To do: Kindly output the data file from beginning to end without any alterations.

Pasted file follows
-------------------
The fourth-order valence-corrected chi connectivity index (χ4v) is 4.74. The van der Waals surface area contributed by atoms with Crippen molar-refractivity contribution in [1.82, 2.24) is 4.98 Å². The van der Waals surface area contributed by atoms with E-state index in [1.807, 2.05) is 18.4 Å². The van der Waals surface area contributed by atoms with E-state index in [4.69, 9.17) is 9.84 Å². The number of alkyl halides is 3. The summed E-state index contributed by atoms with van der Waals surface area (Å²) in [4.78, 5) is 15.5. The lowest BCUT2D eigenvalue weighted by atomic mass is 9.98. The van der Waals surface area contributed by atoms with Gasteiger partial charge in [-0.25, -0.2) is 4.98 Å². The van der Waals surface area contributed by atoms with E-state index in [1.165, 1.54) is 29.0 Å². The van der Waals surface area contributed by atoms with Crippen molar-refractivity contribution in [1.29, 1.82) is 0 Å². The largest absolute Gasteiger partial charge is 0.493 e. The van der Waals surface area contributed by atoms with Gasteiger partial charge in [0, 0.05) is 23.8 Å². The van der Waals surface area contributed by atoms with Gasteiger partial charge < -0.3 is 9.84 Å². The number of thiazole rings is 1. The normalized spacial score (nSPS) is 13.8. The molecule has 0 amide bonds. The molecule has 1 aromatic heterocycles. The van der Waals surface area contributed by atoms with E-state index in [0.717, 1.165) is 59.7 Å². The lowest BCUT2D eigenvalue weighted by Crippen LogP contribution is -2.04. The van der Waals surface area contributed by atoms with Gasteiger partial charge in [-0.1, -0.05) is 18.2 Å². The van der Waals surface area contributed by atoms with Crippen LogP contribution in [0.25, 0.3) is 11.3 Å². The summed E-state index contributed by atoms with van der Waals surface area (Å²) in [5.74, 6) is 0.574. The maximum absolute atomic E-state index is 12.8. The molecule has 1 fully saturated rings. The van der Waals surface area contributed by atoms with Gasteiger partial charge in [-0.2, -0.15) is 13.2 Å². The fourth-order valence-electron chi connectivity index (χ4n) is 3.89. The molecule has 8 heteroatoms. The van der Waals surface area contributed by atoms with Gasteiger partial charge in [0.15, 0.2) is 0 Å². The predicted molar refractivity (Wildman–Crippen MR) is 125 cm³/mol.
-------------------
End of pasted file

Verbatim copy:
The fourth-order valence-corrected chi connectivity index (χ4v) is 4.74. The van der Waals surface area contributed by atoms with Crippen molar-refractivity contribution in [1.82, 2.24) is 4.98 Å². The van der Waals surface area contributed by atoms with E-state index in [1.807, 2.05) is 18.4 Å². The van der Waals surface area contributed by atoms with E-state index in [4.69, 9.17) is 9.84 Å². The number of alkyl halides is 3. The summed E-state index contributed by atoms with van der Waals surface area (Å²) in [4.78, 5) is 15.5. The lowest BCUT2D eigenvalue weighted by atomic mass is 9.98. The van der Waals surface area contributed by atoms with Gasteiger partial charge in [-0.25, -0.2) is 4.98 Å². The van der Waals surface area contributed by atoms with E-state index in [1.165, 1.54) is 29.0 Å². The van der Waals surface area contributed by atoms with Crippen molar-refractivity contribution in [1.29, 1.82) is 0 Å². The largest absolute Gasteiger partial charge is 0.493 e. The van der Waals surface area contributed by atoms with Gasteiger partial charge in [0, 0.05) is 23.8 Å². The van der Waals surface area contributed by atoms with Gasteiger partial charge < -0.3 is 9.84 Å². The number of thiazole rings is 1. The normalized spacial score (nSPS) is 13.8. The molecule has 0 amide bonds. The molecule has 1 aromatic heterocycles. The van der Waals surface area contributed by atoms with E-state index in [0.717, 1.165) is 59.7 Å². The lowest BCUT2D eigenvalue weighted by Crippen LogP contribution is -2.04. The van der Waals surface area contributed by atoms with Gasteiger partial charge in [-0.1, -0.05) is 18.2 Å². The van der Waals surface area contributed by atoms with Crippen LogP contribution in [0.25, 0.3) is 11.3 Å². The summed E-state index contributed by atoms with van der Waals surface area (Å²) in [5.74, 6) is 0.574. The maximum absolute atomic E-state index is 12.8. The molecule has 1 fully saturated rings. The van der Waals surface area contributed by atoms with Gasteiger partial charge in [-0.2, -0.15) is 13.2 Å². The fourth-order valence-electron chi connectivity index (χ4n) is 3.89. The molecule has 8 heteroatoms. The van der Waals surface area contributed by atoms with Gasteiger partial charge in [0.15, 0.2) is 0 Å². The predicted molar refractivity (Wildman–Crippen MR) is 125 cm³/mol.